True Confession

I have a theology crush on Matthew Henry. 

Yes, that one. The theologian who lived before America even became a nation. The one who preached the Gospel in Chester, England in the 17th and early 18th Century and died in 1714. The one who was loved and renowned by men such as Charles Spurgeon and George Whitfield.

Henry knew the Bible and wrote with a depth and insight that leaves one breathless. How does he do it?

Take this, for example, on John ch. 1:6-9

There was a profound silence concerning him [Jesus], till John Baptist came for a witness to him. Now observe, (1.) The matter of his testimony: He came to bear witness to the light. Light is a thing which witnesses for itself, and carries its own evidence along with it; but to those who shut their eyes against the light it is necessary there should be those that bear witness to it. Christ’s light needs not man’s testimony, but the world’s darkness does. John was like the night watchman that goes round the town, proclaiming the approach of the morning light to those that have closed their eyes, and are not willing themselves to observe it; or like that watchman that was set to tell those who asked him what of the night that the morning comes, and, if you will enquire, enquire ye, Isa. 21:11, 12…

(2.) The design of his testimony: That all men through him might believe; not in him, but in Christ, whose way he was sent to prepare. He taught men to look through him, and pass through him, to Christ; through the doctrine of repentance for sin to that of faith in Christ. He prepared men for the reception and entertainment of Christ and his gospel, by awakening them to a sight and sense of sin; and that, their eyes being thereby opened, they might be ready to admit those beams of divine light which, in the person and doctrine of the Messiah, were now ready to shine in their faces.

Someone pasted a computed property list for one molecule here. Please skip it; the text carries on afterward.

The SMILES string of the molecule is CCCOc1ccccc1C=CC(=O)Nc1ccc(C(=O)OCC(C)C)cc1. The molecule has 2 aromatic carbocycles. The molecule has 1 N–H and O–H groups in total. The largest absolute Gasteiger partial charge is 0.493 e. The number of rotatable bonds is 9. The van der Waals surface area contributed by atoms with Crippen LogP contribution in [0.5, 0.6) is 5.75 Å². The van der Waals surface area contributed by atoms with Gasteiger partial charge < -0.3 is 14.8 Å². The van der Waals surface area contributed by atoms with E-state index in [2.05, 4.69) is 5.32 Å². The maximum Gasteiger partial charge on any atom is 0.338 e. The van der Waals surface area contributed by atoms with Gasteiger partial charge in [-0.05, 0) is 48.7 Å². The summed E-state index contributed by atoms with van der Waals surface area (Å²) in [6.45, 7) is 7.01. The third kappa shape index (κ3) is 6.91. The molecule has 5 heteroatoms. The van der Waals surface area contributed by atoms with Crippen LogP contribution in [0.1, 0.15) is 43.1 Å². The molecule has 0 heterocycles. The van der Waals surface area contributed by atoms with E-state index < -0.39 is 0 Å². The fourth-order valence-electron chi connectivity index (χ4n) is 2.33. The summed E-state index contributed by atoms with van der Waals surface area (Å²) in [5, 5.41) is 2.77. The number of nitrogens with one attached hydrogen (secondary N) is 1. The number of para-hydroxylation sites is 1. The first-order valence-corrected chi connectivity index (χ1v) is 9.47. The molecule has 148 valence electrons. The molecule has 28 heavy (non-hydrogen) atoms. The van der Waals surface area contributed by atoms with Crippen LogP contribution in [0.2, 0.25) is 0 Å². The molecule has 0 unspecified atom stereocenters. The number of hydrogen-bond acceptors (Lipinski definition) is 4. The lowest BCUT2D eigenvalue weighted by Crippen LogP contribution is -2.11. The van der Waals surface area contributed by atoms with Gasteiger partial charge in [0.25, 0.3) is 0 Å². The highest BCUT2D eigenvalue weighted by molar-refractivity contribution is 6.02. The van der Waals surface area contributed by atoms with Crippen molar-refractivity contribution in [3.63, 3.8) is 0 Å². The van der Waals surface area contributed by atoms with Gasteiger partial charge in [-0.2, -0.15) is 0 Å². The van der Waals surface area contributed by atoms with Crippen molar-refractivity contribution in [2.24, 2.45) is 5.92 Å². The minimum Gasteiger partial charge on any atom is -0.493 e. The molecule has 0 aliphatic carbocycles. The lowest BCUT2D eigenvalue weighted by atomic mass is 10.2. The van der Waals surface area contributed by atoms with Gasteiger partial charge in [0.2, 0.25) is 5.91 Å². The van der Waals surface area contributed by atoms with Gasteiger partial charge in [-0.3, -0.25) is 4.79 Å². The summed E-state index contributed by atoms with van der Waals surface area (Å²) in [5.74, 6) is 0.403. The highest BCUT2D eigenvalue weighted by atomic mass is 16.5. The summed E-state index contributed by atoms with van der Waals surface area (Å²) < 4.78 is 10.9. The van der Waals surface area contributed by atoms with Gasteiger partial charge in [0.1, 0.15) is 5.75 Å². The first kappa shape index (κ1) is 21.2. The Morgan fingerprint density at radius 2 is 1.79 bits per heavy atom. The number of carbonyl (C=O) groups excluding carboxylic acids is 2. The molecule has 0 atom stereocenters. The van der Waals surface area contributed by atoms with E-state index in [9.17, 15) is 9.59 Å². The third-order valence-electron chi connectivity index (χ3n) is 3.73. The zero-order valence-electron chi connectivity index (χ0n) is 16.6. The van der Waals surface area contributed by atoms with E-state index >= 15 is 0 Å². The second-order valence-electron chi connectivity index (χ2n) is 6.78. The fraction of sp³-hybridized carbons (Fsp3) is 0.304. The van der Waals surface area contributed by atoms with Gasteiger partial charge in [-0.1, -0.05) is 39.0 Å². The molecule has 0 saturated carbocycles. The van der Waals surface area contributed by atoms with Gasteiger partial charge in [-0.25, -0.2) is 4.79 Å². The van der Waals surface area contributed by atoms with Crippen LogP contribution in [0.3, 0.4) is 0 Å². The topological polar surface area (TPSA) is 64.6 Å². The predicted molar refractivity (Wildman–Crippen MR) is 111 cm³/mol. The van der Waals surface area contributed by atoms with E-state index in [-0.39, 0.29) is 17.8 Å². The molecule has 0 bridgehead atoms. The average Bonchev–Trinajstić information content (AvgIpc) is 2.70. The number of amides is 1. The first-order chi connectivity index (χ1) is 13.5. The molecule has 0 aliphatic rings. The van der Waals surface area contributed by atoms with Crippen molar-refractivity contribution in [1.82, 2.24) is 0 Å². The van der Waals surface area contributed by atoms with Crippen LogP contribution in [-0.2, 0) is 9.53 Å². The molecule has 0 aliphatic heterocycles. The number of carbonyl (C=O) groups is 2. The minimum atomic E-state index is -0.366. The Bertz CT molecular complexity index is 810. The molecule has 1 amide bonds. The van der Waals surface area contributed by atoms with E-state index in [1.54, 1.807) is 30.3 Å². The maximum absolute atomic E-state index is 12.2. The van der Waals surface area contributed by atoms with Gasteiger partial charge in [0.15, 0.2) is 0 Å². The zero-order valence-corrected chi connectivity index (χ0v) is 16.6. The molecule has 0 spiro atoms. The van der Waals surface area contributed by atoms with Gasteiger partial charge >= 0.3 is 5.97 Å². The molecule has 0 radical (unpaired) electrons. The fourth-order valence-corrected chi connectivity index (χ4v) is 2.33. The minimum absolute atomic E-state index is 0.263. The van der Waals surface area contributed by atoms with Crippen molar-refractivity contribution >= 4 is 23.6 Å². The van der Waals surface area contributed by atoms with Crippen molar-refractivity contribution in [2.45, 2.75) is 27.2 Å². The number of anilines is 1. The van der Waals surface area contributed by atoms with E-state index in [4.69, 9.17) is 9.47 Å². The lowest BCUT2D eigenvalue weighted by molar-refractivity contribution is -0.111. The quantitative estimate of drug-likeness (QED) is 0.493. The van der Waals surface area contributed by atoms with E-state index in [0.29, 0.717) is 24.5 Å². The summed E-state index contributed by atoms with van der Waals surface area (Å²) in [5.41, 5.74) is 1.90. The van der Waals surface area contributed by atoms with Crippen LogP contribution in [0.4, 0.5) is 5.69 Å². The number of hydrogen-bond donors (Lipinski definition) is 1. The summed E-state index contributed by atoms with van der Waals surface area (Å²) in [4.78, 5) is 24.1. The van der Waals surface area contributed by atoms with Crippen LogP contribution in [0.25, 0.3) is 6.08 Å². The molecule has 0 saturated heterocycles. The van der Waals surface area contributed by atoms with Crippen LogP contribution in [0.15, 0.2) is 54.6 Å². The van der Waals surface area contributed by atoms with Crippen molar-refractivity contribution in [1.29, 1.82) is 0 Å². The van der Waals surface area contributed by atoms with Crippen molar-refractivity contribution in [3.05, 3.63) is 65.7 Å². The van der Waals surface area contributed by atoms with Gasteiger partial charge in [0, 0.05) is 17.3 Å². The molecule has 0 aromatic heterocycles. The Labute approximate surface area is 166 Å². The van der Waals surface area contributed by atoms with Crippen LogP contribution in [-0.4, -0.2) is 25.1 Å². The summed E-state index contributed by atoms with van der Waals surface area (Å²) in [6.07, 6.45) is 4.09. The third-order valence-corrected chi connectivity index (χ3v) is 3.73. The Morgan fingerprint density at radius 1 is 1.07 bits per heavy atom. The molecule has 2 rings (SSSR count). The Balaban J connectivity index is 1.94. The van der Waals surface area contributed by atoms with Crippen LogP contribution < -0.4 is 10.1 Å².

And on and on he goes. Henry takes the Word of God and elevates it through his commentary, leaving no doubt in the reader’s mind that this Messiah, this Jesus that he is referring to, is higher and more beautiful than anything on earth, and yet at the same time both personable and approachable. He is both lofty in his review of the Word of God, and understandable in his communication of that Word to us.

His commentary also challenges me out of my complacency and routine. Are we not also, as those whose eyes have admitted “those beams of divine light”, to be “windows” to Christ?  That those whose eyes are still closed and in darkness would look through us and see Christ, as we live and speak the doctrine of repentance for sin and faith in Christ?

So much depth and beauty can be found in the written word; indeed, it is often a window to the very soul of the author penning them.


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